# How many pixels does a triangle use

I know JME has a method to determine this – but I’m having trouble finding it. Should have bookmarked it when I saw it last time… been searching forum & javadocs and it must be right in front of me but I can’t find it… someone else remember off hand?

thx for the extra pair of searching eyes…

Depends how zoomed in you are on the triangle.
rasterization

I’m having trouble figuring out when this information would be useful. Can you explain what you are really trying to do?

Programmatically creating some outdoor meshes – and would like to avoid creating detailed meshes on things that are far away… how far away? well… far enough away that a typical triangle from their mesh would only bit a few pixels…

-Eric

@ehubbard said: Programmatically creating some outdoor meshes -- and would like to avoid creating detailed meshes on things that are far away.... how far away? well.. far enough away that a typical triangle from their mesh would only bit a few pixels.....

-Eric

How do you determine the “typical triangle”? Which one stands in for the typical one?

Take that one, run its three coordinates through the projection matrix, take the area of the triangle.

A triangle side on to the camera would show much fewer pixels than one facing straight towards it though.
I think the OP needs to think a bit smarter about this. Read up on various LOD schemes and you will see any number of solutions that people have already spent a lot of time working on. You will find that most of them just use a rule based on distance from camera…

@zarch said: A triangle side on to the camera would show much fewer pixels than one facing straight towards it though.

…and would have a tiny area once projected onto the screen. (ie: run through the projection matrix as said). Or maybe you are speaking to “picking a good representative triangle”. That’s why I asked that question because picking a good triangle cannot just be random. It’s actually the way more complicated part of the problem. Once you have a triangle, it’s easy.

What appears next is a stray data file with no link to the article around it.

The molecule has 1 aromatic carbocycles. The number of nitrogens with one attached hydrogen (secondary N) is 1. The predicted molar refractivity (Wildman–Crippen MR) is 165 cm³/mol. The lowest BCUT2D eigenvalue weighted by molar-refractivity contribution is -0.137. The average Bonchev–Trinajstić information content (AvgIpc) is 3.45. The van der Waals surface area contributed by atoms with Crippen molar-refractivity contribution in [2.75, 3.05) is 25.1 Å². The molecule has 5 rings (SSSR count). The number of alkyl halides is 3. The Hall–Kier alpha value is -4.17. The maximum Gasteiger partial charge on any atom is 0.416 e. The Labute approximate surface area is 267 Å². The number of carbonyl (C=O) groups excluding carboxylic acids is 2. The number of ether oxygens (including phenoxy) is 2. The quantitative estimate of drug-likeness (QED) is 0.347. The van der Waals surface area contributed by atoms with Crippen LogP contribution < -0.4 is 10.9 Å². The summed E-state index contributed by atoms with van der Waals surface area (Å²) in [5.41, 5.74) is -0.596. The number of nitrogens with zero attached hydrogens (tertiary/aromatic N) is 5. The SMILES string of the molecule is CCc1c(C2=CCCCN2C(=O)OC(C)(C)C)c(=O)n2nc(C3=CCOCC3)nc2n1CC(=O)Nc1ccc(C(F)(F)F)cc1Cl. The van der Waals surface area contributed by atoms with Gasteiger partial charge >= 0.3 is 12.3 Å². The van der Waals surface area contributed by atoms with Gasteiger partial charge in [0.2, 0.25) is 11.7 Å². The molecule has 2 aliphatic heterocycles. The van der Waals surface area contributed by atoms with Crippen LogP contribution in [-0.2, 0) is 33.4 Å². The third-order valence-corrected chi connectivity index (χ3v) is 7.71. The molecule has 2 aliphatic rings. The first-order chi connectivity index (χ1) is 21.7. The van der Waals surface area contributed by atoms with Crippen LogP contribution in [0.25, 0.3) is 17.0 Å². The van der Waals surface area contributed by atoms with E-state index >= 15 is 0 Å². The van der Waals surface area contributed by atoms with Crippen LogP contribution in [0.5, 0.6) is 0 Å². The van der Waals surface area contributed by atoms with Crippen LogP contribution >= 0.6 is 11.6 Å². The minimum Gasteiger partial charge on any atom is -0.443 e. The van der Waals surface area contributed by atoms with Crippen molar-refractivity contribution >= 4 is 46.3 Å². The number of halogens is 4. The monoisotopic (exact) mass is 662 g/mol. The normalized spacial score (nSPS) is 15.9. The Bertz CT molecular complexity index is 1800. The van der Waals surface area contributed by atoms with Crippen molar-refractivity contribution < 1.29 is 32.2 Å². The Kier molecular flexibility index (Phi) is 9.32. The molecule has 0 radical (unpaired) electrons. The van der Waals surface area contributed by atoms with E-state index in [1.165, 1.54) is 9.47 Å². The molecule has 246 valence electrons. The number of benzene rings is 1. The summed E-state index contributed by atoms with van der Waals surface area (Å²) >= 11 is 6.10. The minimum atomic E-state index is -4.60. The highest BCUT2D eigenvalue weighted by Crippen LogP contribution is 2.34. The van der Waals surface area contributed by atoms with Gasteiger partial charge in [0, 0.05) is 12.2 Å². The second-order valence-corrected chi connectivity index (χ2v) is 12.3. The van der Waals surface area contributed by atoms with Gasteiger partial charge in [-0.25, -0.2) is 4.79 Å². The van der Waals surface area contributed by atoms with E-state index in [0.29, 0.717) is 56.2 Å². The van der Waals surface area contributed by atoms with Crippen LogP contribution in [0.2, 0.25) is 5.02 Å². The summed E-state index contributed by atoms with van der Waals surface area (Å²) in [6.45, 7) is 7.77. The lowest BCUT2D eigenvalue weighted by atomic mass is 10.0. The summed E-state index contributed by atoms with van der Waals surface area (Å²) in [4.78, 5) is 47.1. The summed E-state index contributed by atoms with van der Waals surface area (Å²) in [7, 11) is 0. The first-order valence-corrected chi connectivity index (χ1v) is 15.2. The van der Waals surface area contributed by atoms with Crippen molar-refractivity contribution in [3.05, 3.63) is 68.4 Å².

@zarch said: I think the OP needs to think a bit smarter about this. Read up on various LOD schemes and you will see any number of solutions that people have already spent a lot of time working on. You will find that most of them just use a rule based on distance from camera...

Agreed. Use distance and a per-model bias… potentially set by the artist… and you will get pretty far.

If in the off chance that you do not know your models up front (like users can add their own or something) then you can still assign a bias, you just have to calculated by averaging the areas of the triangles… or min/maxing… or some other function to calculate a reasonable bias.

Yes, representative triangle involves both a triangle with the right absolute area and one with the right orientation.

Personally if doing this algorithmically rather than manually I’d just use a simple rule based on absolute size of object compared to size on screen and then merge all vertices closer together than a certain threshold based on that. Picking the right vertices to merge towards would be the tricky bit

Although that also raises problems with uv mapping depending on whether your texture is continuous over the mesh or some form of atlas.

I might indeed end up with a “simple rule based” solution… but I must explore solutions first. I can pick a good “face on” triangle easy enough in my situation. So I can run it through the projection matrix or … as I just found this morning… (sleeping on it helps?) AreaUtils! uses a Bounding Volume and not a Triangle… and admits that it is an approx… but I really only need an approx at this stage…